“9-9-6” or “Let It Rot”
What is work? In my own life, work includes the domestic duties of caring for and instructing children and bringing order to the home, as well as the more modern task of bringing order to the written word while sitting at a computer. There are many types of work, but most of it involves creation, restoration, or a mixture of both.
In June, China Partnership prayed through the psalms with a specific focus on praying for Chinese in the workplace. In order to pray for Chinese workers, we need to consider the Chinese mentality toward work. How do Chinese Christians believe work relates to the kingdom? How do they struggle? What do they hope the fruits of their labor will be?
Several writers of this month’s reflections mentioned how easily the idols of success and busyness rule the heart. In China, many workers struggle in a “9-9-6” work culture, where professionals are expected to man their posts from 9 a.m. to 9 p.m., six days a week – a 72-hour work week. Pressure and competition is fierce, wages are relatively low, and the only way to survive is to make work the entirety of your life.
In opposition to this, recently young people have advocated tang ping or “lying flat.” This is a call to opt out of the rat race, to lie back and take things easy instead of killing oneself to get ahead. Perhaps more disturbingly, this year disillusioned youth have decided to go even further and bai lan, or “let it rot.” Since meeting the standards of their culture seems impossible, a frustrated generation has decided to embrace hopelessness, apathy, and watch the world burn.
When I look at my own culture and world, I am struck how we face the same work problems as Chinese, and how our societal response mirrors that of China. At the same time, in the U.S. our population is smaller and there are more potential paths to success, so it seems we are a few years behind China in openly embracing attitudes like tang ping or bai lan.
Would You Pray With Us Today?
A Biblical View of Labor
Christians in both hemispheres can be encouraged, because the biblical attitude toward work does not call us to find our identity in how much we work, or in how much we rebel against a culture of over-work. All of us must pray for grace and look to Jesus for our answers. Nathanael, a young church planter, prayed for Chinese to find rest from their labors in Christ: “Remove our idolatrous worship of material vanity; remove from us the bondage of comfort and ease so the good news of true rest proclaimed in the gospel may be spread. We pray for the blessing and encouragement of those who work diligently, but we also pray they may understand that while it is their duty to be diligent, only in the hands of the Lord are they built up and made whole.”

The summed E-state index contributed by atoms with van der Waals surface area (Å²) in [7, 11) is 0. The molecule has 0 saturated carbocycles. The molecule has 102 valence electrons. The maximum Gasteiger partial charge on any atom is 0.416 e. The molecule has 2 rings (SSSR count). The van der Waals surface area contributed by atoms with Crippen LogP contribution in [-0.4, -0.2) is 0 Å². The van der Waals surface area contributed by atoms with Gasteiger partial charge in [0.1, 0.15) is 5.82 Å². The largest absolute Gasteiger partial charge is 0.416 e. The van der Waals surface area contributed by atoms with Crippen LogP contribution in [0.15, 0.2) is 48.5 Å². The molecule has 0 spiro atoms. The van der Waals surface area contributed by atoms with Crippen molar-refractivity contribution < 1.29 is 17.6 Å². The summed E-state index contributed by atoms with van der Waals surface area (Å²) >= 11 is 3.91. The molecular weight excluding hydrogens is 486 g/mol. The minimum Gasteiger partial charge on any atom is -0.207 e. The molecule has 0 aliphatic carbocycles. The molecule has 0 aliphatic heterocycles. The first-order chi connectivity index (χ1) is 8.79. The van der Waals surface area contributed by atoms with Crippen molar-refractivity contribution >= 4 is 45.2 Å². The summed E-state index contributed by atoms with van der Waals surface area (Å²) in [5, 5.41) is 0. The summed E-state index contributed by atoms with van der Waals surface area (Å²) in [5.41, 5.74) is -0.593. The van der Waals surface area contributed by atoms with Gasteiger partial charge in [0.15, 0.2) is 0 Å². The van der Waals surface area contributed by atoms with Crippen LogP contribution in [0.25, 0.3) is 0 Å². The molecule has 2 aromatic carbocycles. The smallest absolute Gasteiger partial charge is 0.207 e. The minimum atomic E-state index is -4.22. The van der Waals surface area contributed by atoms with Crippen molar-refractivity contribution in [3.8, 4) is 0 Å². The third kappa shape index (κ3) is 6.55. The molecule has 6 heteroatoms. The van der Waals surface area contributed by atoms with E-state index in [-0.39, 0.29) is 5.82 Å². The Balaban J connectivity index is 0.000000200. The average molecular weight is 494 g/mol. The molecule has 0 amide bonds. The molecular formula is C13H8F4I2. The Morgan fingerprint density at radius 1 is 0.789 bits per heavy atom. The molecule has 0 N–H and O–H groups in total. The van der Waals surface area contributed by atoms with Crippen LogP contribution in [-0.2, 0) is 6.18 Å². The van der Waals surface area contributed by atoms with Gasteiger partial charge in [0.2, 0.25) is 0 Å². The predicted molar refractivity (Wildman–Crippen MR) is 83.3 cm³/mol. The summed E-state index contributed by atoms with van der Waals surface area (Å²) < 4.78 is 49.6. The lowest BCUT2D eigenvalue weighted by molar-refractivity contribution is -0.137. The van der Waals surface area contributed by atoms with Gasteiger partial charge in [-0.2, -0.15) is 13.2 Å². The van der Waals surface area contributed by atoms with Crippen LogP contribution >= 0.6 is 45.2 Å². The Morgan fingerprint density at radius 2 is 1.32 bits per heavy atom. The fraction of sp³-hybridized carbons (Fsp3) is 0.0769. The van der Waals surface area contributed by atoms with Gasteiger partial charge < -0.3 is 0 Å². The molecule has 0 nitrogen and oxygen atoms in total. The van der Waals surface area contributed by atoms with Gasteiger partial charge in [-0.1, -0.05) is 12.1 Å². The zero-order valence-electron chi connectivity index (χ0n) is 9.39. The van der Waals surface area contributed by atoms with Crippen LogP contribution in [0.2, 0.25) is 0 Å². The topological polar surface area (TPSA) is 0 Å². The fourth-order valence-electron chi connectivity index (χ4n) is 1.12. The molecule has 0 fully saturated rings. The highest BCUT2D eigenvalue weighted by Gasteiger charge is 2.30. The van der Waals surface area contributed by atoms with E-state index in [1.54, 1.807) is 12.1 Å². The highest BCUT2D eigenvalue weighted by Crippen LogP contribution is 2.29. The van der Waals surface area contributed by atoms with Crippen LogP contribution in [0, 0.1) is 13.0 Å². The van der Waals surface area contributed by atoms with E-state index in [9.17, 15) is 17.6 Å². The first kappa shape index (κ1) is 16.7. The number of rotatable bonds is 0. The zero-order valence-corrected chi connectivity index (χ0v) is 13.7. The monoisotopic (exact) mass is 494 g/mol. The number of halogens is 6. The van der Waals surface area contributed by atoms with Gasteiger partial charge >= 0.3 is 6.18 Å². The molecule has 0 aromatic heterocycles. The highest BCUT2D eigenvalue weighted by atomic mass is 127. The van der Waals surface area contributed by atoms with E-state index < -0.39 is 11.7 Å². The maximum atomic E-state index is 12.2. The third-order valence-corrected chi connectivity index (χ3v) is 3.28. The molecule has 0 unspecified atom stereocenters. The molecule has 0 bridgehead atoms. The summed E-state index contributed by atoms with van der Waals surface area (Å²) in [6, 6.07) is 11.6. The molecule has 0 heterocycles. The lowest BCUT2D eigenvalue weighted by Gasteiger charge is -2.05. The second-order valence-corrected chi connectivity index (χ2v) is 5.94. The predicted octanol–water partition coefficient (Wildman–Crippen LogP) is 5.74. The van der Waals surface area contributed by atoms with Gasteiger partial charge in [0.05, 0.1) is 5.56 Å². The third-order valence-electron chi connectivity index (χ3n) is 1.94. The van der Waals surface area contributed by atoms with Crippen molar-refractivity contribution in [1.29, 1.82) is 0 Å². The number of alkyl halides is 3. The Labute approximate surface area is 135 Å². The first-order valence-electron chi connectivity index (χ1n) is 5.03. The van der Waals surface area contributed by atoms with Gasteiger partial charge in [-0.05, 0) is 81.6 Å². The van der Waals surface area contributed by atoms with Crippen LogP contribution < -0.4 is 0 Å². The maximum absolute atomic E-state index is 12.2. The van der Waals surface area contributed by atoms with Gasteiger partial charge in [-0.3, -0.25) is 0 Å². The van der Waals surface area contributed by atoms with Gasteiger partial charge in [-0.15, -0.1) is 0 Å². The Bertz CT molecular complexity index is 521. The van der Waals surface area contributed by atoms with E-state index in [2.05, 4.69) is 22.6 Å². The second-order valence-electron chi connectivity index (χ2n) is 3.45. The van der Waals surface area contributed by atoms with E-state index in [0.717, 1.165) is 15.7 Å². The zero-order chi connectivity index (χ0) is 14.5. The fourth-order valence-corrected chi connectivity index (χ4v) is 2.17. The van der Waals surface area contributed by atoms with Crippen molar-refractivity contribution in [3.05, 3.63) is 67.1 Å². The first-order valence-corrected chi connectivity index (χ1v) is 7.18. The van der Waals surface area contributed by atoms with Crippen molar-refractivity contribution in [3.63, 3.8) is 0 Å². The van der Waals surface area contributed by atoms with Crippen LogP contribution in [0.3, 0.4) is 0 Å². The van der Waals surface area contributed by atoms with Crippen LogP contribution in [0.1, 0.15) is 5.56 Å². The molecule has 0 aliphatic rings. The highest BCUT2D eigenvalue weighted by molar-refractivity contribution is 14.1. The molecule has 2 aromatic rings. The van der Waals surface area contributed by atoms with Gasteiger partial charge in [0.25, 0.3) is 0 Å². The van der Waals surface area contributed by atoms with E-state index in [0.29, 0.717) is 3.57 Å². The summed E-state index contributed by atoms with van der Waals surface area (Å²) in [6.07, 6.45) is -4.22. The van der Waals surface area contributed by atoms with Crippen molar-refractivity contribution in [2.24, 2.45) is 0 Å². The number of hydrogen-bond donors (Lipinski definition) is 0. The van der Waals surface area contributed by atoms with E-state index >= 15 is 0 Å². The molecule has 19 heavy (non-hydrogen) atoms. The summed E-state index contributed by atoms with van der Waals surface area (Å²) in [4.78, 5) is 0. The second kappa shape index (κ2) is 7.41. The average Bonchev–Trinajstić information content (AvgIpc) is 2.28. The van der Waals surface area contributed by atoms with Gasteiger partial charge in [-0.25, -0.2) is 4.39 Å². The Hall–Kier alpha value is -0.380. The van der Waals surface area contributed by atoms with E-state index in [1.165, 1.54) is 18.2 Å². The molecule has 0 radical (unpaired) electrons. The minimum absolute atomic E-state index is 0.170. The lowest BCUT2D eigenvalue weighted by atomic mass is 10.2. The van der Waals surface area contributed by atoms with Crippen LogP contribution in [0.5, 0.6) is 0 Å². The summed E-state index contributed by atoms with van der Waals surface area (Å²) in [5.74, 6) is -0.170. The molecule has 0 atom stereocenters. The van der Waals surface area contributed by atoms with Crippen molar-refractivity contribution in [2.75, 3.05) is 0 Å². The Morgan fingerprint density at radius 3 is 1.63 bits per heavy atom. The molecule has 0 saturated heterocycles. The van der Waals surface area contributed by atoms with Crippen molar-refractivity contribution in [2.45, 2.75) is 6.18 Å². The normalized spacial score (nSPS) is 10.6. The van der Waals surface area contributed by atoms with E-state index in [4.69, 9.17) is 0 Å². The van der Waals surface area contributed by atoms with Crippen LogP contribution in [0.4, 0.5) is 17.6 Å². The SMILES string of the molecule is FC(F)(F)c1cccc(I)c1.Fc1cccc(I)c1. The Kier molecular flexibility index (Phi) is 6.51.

God does not ask us to find our meaning in our work. At the same time, he also does not ask us to mindlessly pursue meaningless work. It is easy for exhausted workers to question their reasons for pressing on. Ding Baogong reminded us that God allows us to question him and even welcomes our expressions of frustration with the success of the wicked. God, though, gently reminds us that true success is found in knowing him. Ding prayed: “Thank you that, in love, you allow us space to doubt. Thank you that, in love, you meet us there and allow our wandering hearts to return home…. in an upside-down, broken, and unjust world, we need you more than ever. As Psalm 73 says, ‘for me it is good to be near God; I have made the Lord GOD my refuge, that I may tell of all your works.’”
Finally, when we pray for Chinese and their work, we ought to remember that human time on earth is limited. Life is short, and the best use of this fleeting existence is using our days to worship and follow God. Shu Cao, a pastoral intern at a heavily persecuted church, reminded us that even though life can be painful, we do not need to spend them in mourning. Shu wrote: “Christians today need a correct understanding of faith and life in order to know how to spend their time on earth and not waste their precious years of life. We need not fear the inevitability of death, nor lament life’s shortness. We know we are in the hands of the living God. He is full of love, mercy, grace, and glory. Through his forgiving love, he will purify and establish all that our hands have done.”
There is much to consider as we pray for Chinese Christians struggling to honor and glorify God in their work. God is teaching them to honestly bring their difficulties to him, to struggle with God in their doubts, and to trust him to make good of their uncertain labors. As we pray for Chinese believers, I myself am also also blessed in my own faith and struggles. The God of the ages walked with Moses, accompanies Chinese Christians, and is with me as well. What joy and comfort his good news brings.
E.F. Gregory is a mom of three young children. She lives in the San Gabriel Valley on the border of East Los Angeles, where her husband is a P.C.A. church planter.
FOR PRAYER AND REFLECTION
Pray for Chinese believers to bring all their difficulties and frustrations regarding work to God.